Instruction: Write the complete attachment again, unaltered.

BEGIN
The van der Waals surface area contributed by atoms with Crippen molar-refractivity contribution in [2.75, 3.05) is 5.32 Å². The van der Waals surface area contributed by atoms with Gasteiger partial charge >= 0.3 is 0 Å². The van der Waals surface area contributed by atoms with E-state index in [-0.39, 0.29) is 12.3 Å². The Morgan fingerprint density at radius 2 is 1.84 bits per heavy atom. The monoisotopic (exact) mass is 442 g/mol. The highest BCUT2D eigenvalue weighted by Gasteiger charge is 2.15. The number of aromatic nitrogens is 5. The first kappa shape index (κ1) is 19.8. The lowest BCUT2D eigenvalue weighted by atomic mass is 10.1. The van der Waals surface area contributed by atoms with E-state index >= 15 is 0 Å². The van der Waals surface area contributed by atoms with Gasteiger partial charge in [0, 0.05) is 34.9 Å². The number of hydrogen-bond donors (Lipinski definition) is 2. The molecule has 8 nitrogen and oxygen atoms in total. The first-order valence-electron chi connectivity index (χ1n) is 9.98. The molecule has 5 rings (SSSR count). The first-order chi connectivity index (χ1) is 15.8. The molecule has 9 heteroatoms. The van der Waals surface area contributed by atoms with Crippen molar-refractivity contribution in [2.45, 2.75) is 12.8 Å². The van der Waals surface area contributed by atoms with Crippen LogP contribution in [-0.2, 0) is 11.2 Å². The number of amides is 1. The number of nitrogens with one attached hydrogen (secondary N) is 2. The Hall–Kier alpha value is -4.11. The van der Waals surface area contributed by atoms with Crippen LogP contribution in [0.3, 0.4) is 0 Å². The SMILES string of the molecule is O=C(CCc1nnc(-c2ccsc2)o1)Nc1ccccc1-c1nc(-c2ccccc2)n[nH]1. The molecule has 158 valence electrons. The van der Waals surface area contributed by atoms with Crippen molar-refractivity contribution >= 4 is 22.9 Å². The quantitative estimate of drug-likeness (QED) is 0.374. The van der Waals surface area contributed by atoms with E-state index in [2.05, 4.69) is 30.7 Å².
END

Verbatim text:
The van der Waals surface area contributed by atoms with Crippen molar-refractivity contribution in [2.75, 3.05) is 5.32 Å². The van der Waals surface area contributed by atoms with Gasteiger partial charge >= 0.3 is 0 Å². The van der Waals surface area contributed by atoms with E-state index in [-0.39, 0.29) is 12.3 Å². The Morgan fingerprint density at radius 2 is 1.84 bits per heavy atom. The monoisotopic (exact) mass is 442 g/mol. The highest BCUT2D eigenvalue weighted by Gasteiger charge is 2.15. The number of aromatic nitrogens is 5. The first kappa shape index (κ1) is 19.8. The lowest BCUT2D eigenvalue weighted by atomic mass is 10.1. The van der Waals surface area contributed by atoms with E-state index >= 15 is 0 Å². The van der Waals surface area contributed by atoms with Gasteiger partial charge in [0, 0.05) is 34.9 Å². The number of hydrogen-bond donors (Lipinski definition) is 2. The molecule has 8 nitrogen and oxygen atoms in total. The first-order valence-electron chi connectivity index (χ1n) is 9.98. The molecule has 5 rings (SSSR count). The first-order chi connectivity index (χ1) is 15.8. The molecule has 9 heteroatoms. The van der Waals surface area contributed by atoms with Crippen molar-refractivity contribution in [2.45, 2.75) is 12.8 Å². The van der Waals surface area contributed by atoms with Crippen LogP contribution in [-0.2, 0) is 11.2 Å². The number of amides is 1. The number of nitrogens with one attached hydrogen (secondary N) is 2. The Hall–Kier alpha value is -4.11. The van der Waals surface area contributed by atoms with Crippen LogP contribution in [0.3, 0.4) is 0 Å². The SMILES string of the molecule is O=C(CCc1nnc(-c2ccsc2)o1)Nc1ccccc1-c1nc(-c2ccccc2)n[nH]1. The molecule has 158 valence electrons. The van der Waals surface area contributed by atoms with Crippen molar-refractivity contribution >= 4 is 22.9 Å². The quantitative estimate of drug-likeness (QED) is 0.374. The van der Waals surface area contributed by atoms with E-state index in [2.05, 4.69) is 30.7 Å².